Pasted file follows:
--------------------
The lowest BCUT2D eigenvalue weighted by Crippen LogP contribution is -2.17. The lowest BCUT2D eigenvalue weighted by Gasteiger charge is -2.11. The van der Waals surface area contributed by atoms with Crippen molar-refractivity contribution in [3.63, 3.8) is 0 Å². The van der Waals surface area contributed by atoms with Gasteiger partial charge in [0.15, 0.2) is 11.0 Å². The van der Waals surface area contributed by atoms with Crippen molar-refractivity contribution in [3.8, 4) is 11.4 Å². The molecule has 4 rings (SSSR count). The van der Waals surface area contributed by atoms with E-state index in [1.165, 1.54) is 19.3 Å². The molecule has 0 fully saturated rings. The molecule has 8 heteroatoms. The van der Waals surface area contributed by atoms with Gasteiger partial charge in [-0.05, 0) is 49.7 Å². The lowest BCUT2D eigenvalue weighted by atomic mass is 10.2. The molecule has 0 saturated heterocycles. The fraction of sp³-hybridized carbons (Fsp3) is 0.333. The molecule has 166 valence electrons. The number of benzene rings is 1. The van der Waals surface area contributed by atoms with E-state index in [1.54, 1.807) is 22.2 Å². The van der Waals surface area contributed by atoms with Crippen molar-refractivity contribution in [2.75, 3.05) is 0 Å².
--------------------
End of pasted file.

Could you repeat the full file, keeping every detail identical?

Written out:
The lowest BCUT2D eigenvalue weighted by Crippen LogP contribution is -2.17. The lowest BCUT2D eigenvalue weighted by Gasteiger charge is -2.11. The van der Waals surface area contributed by atoms with Crippen molar-refractivity contribution in [3.63, 3.8) is 0 Å². The van der Waals surface area contributed by atoms with Gasteiger partial charge in [0.15, 0.2) is 11.0 Å². The van der Waals surface area contributed by atoms with Crippen molar-refractivity contribution in [3.8, 4) is 11.4 Å². The molecule has 4 rings (SSSR count). The van der Waals surface area contributed by atoms with E-state index in [1.165, 1.54) is 19.3 Å². The molecule has 0 fully saturated rings. The molecule has 8 heteroatoms. The van der Waals surface area contributed by atoms with Gasteiger partial charge in [-0.05, 0) is 49.7 Å². The lowest BCUT2D eigenvalue weighted by atomic mass is 10.2. The molecule has 0 saturated heterocycles. The fraction of sp³-hybridized carbons (Fsp3) is 0.333. The molecule has 166 valence electrons. The number of benzene rings is 1. The van der Waals surface area contributed by atoms with E-state index in [1.54, 1.807) is 22.2 Å². The van der Waals surface area contributed by atoms with Crippen molar-refractivity contribution in [2.75, 3.05) is 0 Å².